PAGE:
Why ABA Is Not My Friend

 

blog 115

The feet of my family. Every single toe.

 

Let me see if I can say this right. I’ve written it down in my own head a few times already (and it keeps getting jumbled) but I’m going to try to sort it out here.

My boy is 15.
We were diagnosed in the early days of autism when not much was known or helpful.
There was no Facebook,
no support groups,
no Wonder Souls.
There was just me, myself and I determining the direction of our sails and we were all three winging it.

With that said, my thoughts on ABA might not make sense to some of you but hang with me through the end.  My unfriending of ABA has not happened because I dislike the tougher moments.  That’s not it at all.

I know my son can’t always be happy and, just like any other child, there will be tough moments and disappointments.

I know there are moments when my boy is going to struggle.

I don’t expect his life to always be sunshine and roses.

There will be uncomfortable moments while he is learning when he will rail against me (and he has) because what he wants is the easy path and that sweet and easy path isn’t always what teaches us the lessons we need to learn.  Honestly, there have been MANY moments when I have watched my boy scream and cry and thrown down a fit because what he demanded was not what I felt was best for him. It’s not pretty but those are the tough choices parents have to make and giving in rarely teaches us the lessons we need to learn  and does not make for a life lived with responsibility.

What I promised my boy early on, and I only speak for us and our journey, is that I will be the one there for him. Especially in his very delicate early years, if there were rough moments when he had to be pushed or stopped or firmly reasoned with, I was going to be the one there for him.  I can’t imagine a stranger being the one to push my child and for my child to be in a crisis moment with a stranger as his go to person.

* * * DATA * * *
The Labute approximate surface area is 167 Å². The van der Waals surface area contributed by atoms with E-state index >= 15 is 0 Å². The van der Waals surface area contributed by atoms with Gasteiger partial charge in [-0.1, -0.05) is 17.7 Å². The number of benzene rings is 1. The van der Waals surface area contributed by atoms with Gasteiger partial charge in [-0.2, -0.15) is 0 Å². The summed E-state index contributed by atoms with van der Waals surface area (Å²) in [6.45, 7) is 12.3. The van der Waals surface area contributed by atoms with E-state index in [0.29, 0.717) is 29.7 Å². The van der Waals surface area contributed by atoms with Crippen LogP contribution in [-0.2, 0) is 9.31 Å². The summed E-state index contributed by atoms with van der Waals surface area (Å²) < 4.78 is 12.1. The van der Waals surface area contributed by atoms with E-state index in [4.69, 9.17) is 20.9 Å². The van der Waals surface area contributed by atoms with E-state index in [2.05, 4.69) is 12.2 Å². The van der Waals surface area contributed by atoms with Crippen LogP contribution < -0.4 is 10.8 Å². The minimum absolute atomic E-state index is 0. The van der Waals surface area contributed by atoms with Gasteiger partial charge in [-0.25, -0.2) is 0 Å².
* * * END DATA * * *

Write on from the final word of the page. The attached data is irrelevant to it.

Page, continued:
I have never been able to fathom what that looks like or, even worse, what that feels like for a child already struggling.

I’m not sure that makes any sense but, for me, if there are tough lessons that need to be taught, I want it to be me who is looking back at him. I want him supported by the person he trusts most….not a paid service provider. If he has to be in a crisis moment, let it be his mom’s face he sees looking back at him. If there is going to be a struggle, his struggle will be with me.

ABA did not feel like a nurturing fit for us and simply had no place in our life. He and I did it all together…tough moments and all. If anyone was going to push my boy or change our expectations, it was going to be ME because I felt he not only needed it but he also deserved that.

As always, that’s our story and I can’t speak for anyone but us.
That’s what we lived.
That’s how I saw autism in our early days and I never gave any crisis moments away to strangers because, for me, my boy deserved to see his mother in those moments so that he would always know that where there is great love, there is also great responsibility.

Sparkle On, my friends.

2 thoughts on “Why ABA Is Not My Friend

  1. Agreed. Also…because ABA to me is fundamentally an autism-CURING method. (Again, speaking for myself and my own opinion.) My son is welcome to grow – as we all do – but I am not looking for a cure.

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